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K8AXW
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Posts: 4002




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« Reply #5 on: January 09, 2013, 08:53:28 PM »

Some people have the ability to copy in their head right off or shortly after learning the code.  However, most of us mortals learn head copy after many years of listening to the code.

As one pointed out the best way to do this is by making contacts.  Most contacts consists of similar components..... name, QTH, signal report...etc.  These will be the first things that most people learn to head copy first.  When the OP switches to personal items or asks questions, then it's a different game.

It should be understood that head copy is an advanced art.  If  I was just learning the code I wouldn't complicate it by learning head copy at the same time.  Just learn the code and the rest will be forthcoming.

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AC4RD
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Posts: 1235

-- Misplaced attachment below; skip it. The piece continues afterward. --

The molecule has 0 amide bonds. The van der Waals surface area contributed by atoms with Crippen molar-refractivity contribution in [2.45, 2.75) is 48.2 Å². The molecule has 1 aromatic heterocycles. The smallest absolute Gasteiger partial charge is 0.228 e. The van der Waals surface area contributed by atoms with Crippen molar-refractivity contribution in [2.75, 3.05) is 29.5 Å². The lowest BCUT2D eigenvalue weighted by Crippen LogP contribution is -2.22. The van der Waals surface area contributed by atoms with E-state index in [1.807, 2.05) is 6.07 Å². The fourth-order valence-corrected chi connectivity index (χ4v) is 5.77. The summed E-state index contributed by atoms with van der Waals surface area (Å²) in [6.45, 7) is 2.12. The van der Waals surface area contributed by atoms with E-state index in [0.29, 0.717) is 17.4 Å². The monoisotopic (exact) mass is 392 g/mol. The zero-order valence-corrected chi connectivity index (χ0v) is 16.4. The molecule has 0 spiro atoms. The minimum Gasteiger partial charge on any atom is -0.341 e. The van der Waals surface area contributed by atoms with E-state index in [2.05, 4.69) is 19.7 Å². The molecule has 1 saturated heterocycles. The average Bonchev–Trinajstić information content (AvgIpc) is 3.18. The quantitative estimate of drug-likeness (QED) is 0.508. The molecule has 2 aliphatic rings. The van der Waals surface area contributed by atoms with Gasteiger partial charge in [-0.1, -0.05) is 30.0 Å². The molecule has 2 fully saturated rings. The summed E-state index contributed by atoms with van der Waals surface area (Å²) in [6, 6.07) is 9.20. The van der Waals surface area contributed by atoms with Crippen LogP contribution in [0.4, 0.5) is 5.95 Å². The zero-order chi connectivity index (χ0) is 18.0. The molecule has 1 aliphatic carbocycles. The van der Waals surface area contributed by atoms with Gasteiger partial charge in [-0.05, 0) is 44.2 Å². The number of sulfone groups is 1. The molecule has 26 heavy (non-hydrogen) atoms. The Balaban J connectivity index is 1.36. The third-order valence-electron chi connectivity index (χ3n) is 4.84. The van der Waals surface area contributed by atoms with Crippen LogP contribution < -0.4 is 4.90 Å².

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« Reply #6 on: January 10, 2013, 04:12:08 AM »

...the way to learn how to copy without writing or typing anything (just listening) is by actually using the code to make contacts.

I agree 100%!   If you sit down with some training device, you're working.  If you make contacts on the air, you're having FUN, and you'll improve faster than you would with some trainer. 

Except for learning it for the 5wpm test, I never studied code at all.  But as a new Tech+, I spent a lot of time on 15 and 40, having fun working some DX and having some chats.  A year later, I took the 20wpm test as a warmup for 13wpm, and passed it without expecting to. :-)  And I had a WORLD of fun getting my speed up that way!   73 GL!
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PA0BLAH
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Posts: 0




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« Reply #7 on: January 10, 2013, 04:47:53 AM »

Right,

So AD0AE, you asked a question and you got a lot of nearly orthogonal answers. So just pick the one that suits you  best.
Afterall asking has hardly or no sense.

The worst advice I noticed was to exercise copying behind.

Make fun that is the easiest way to get results, I read.